New music chair highlights year of accomplishments

Eric Huebner leaning on an open piano.

A highly regarded pianist and longtime UB faculty member, Eric Huebner has taken on additional administrative duties as chair of the Department of Music. Photo: Douglas Levere


Published September 8, 2023

“The emphasis has been on enhancing our reputation as a center for new music, scholarship and performance. ”
Eric Huebner, professor and chair
Department of Music

As a musical artist, pianist Eric Huebner has had a lot of gigs. At age 17, he made his debut with the Los Angeles Philharmonic. He then came to New York City and went on to receive his Master of Music from The Juilliard School. He then spent time as a solo performer, a teacher, a quartet member, a chamber music performer, a faculty member, a prize winner of prestigious international competitions, a husband, a father and now chair of the UB Department of Music. 

Highly regarded as a pianist, Huebner has spent decades scheduling performances, coordinating venues, arranging travel, working with budgets, managing multiple rehearsals with various other artists — all managerial tasks that have prepared him to take on a more administrative role.

“I’ve always been an administrator to some degree, and I’ve always enjoyed the work,” Huebner says. 

Since joining the UB music faculty in 2009, Huebner has taken on various service roles, such as director of undergraduate studies and concert committee director, while also performing as pianist of the New York Philharmonic, where he holds the Anna-Maria and Stephen Kellen Piano Chair. His teaching duties at UB include directing a studio of piano majors, minors and non-majors, and teaching courses in 20th-century piano music.

Since fall 2014, he has been a member of the adjunct faculty of The Juilliard School, where he teaches a course in orchestral keyboard performance. He has appeared on tour with the New York Philharmonic on three continents and performed in all the major European capitals multiple times. He also routinely collaborates with Philharmonic musicians in chamber music performances, and his concerts and recordings have been broadcast widely on radio and television.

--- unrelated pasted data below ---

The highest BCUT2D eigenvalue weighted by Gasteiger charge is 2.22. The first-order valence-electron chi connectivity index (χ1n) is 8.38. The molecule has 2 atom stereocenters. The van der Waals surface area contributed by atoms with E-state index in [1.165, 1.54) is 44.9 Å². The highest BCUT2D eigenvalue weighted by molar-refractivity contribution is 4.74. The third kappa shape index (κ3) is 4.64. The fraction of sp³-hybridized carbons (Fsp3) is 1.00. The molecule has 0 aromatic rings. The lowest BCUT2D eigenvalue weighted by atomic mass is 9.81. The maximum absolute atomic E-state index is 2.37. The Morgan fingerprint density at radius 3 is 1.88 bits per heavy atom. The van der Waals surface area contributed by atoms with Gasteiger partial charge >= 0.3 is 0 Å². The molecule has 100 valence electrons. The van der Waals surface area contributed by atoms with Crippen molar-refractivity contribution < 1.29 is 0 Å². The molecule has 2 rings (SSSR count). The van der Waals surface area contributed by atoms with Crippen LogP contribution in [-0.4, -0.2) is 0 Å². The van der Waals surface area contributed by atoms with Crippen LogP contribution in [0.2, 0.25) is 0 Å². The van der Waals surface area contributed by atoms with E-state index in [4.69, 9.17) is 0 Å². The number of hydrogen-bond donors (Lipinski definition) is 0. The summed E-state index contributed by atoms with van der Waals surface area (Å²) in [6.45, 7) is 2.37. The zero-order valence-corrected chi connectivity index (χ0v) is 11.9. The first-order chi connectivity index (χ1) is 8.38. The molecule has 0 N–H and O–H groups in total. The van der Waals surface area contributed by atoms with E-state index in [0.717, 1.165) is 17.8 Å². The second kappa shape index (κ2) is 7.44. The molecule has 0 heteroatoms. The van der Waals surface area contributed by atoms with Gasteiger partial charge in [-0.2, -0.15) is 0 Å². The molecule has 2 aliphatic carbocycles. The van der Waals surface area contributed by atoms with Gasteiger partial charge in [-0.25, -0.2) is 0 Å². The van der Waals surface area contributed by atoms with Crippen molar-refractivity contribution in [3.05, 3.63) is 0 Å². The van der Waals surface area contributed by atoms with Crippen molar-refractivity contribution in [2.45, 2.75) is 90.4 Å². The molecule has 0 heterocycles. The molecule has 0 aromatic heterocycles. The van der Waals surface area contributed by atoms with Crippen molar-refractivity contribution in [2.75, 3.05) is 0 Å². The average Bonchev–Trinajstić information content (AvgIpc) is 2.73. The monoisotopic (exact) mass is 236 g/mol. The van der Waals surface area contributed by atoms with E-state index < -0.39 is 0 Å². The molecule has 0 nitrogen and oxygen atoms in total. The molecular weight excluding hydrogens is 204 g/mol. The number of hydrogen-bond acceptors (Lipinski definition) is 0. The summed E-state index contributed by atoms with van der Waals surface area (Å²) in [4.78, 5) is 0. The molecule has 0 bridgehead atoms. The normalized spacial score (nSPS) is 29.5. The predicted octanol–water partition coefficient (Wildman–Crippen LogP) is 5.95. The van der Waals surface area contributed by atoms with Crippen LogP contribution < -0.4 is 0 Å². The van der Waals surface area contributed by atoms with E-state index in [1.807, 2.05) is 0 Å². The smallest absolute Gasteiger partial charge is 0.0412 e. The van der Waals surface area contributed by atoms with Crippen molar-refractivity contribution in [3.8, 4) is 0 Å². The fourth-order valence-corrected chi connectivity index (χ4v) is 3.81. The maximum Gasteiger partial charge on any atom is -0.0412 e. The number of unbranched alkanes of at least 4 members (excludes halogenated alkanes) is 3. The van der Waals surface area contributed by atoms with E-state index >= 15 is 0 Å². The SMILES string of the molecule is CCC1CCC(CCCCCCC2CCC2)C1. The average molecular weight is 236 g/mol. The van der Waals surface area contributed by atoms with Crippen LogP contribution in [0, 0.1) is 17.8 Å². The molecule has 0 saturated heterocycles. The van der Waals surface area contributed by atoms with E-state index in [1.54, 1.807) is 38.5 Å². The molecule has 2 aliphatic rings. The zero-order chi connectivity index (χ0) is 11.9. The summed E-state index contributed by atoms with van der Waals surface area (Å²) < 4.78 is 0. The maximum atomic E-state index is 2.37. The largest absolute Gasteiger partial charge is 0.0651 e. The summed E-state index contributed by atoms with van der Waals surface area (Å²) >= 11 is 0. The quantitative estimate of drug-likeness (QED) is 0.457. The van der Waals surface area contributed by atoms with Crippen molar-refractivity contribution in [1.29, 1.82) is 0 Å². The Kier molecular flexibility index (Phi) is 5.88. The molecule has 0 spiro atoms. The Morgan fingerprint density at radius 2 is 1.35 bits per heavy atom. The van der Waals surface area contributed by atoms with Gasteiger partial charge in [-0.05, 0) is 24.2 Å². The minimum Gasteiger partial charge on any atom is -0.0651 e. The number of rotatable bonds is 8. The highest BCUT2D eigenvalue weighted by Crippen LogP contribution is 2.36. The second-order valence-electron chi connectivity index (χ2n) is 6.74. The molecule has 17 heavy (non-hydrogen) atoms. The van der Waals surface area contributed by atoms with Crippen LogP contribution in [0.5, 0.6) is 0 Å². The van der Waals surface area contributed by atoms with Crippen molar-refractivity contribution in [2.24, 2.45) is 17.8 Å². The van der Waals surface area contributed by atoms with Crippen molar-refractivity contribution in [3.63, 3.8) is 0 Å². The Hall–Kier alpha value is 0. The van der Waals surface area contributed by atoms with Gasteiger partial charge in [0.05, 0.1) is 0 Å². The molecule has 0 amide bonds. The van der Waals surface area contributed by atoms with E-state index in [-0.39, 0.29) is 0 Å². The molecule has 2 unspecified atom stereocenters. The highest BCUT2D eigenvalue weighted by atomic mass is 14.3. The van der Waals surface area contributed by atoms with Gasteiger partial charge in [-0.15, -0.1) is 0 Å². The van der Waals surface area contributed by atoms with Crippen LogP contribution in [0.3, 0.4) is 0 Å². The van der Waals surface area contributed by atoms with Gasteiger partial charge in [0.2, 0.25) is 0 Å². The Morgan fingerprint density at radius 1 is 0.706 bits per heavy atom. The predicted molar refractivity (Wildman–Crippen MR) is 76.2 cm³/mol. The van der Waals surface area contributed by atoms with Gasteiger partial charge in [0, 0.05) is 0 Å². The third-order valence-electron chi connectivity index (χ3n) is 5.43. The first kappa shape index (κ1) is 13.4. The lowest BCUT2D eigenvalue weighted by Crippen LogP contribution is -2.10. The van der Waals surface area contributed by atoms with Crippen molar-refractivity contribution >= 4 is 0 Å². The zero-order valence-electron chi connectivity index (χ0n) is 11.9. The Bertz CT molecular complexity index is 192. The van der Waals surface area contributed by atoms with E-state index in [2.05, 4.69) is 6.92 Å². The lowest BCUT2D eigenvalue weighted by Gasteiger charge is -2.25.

Huebner says he feels fortunate to be in a position that combines his passion for both performance and administration. And his work on both fronts continues to yield impressive results.

“We have been engaged in an effort to grow our faculty and we’re very excited to have some new full-time hires, both on the tenure track and the clinical and professor of practice levels,” Huebner says. 

Expanded calendar of events, boosting research

The music department has expanded its calendar of events to include more visiting professionals — like the upcoming appearance of saxophonist Kyle Hutchins in a major work by Visiting Associate Professor and composer Tiffany Skidmore on Sept. 8. There’s also the Slee Visiting Artist Series, a new Baird Lecture Series and additional events sponsored by the department’s Center for 21st Century Music.

“It’s been one of my overriding goals to provide more public performances and increase the research and creative activity in the department,” Huebner explains. “Not only in terms of highlighting the contributions our own faculty make, but bringing in and presenting guests lecturers, additional concerts — all of that has been something that I was really excited about taking on when I came into this position.

“I’ve worked very closely with our faculty on these initiatives,” he says, “and the emphasis has been on enhancing our reputation as a center for new music, scholarship and performance.”

Ensuring that students succeed

Ensuring that students have access to music scholars is another priority for Huebner.

“We have composers who are also scholars, and we have scholars who are performers as well. We’re very capable in all the disciplines of music, so I’m seeing the students really engage and cross those lines,” he says.

Huebner says hiring more full-time faculty leads to more consistency for students, which facilitates student success.

“The benefit of having somebody that’s full time — who not only sees a student every week for a lesson or a class but is also available to that student outside of those times to mentor them and to answer questions, and, ultimately, to help serve as a model for that student as they prepare for a professional career in music — is really valuable.”

In addition to monitoring a student’s academic progress and performances, full-time faculty also provide inspiration and showcase the different opportunities that exists for musicians, he says. 

On the horizon

Huebner says one of the other big departmental projects has been expanding degree offerings. The department is currently working toward a five-year music education program with the Graduate School of Education, and plans are underway to offer a Doctor of Musical Arts in the contemporary music performance program.

The department also recently expanded its minors. “We have the jazz performance minor now, which is a new thing,” Huebner notes.